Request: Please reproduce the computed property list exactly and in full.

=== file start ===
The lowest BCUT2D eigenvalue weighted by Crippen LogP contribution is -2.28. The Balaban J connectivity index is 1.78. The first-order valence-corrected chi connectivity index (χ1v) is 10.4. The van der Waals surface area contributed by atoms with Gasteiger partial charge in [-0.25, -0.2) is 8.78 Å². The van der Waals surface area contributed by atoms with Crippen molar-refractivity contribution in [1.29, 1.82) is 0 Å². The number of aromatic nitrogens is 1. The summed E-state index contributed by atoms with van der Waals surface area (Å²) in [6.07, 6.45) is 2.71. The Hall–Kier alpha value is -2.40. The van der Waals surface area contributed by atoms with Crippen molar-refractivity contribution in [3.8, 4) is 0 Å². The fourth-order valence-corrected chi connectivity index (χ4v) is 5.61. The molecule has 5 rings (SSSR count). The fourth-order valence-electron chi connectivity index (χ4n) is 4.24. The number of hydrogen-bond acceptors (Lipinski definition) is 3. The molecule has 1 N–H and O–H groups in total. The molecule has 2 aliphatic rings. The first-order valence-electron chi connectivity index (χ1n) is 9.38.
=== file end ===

The lowest BCUT2D eigenvalue weighted by Crippen LogP contribution is -2.28. The Balaban J connectivity index is 1.78. The first-order valence-corrected chi connectivity index (χ1v) is 10.4. The van der Waals surface area contributed by atoms with Gasteiger partial charge in [-0.25, -0.2) is 8.78 Å². The van der Waals surface area contributed by atoms with Crippen molar-refractivity contribution in [1.29, 1.82) is 0 Å². The number of aromatic nitrogens is 1. The summed E-state index contributed by atoms with van der Waals surface area (Å²) in [6.07, 6.45) is 2.71. The Hall–Kier alpha value is -2.40. The van der Waals surface area contributed by atoms with Crippen molar-refractivity contribution in [3.8, 4) is 0 Å². The fourth-order valence-corrected chi connectivity index (χ4v) is 5.61. The molecule has 5 rings (SSSR count). The fourth-order valence-electron chi connectivity index (χ4n) is 4.24. The number of hydrogen-bond acceptors (Lipinski definition) is 3. The molecule has 1 N–H and O–H groups in total. The molecule has 2 aliphatic rings. The first-order valence-electron chi connectivity index (χ1n) is 9.38.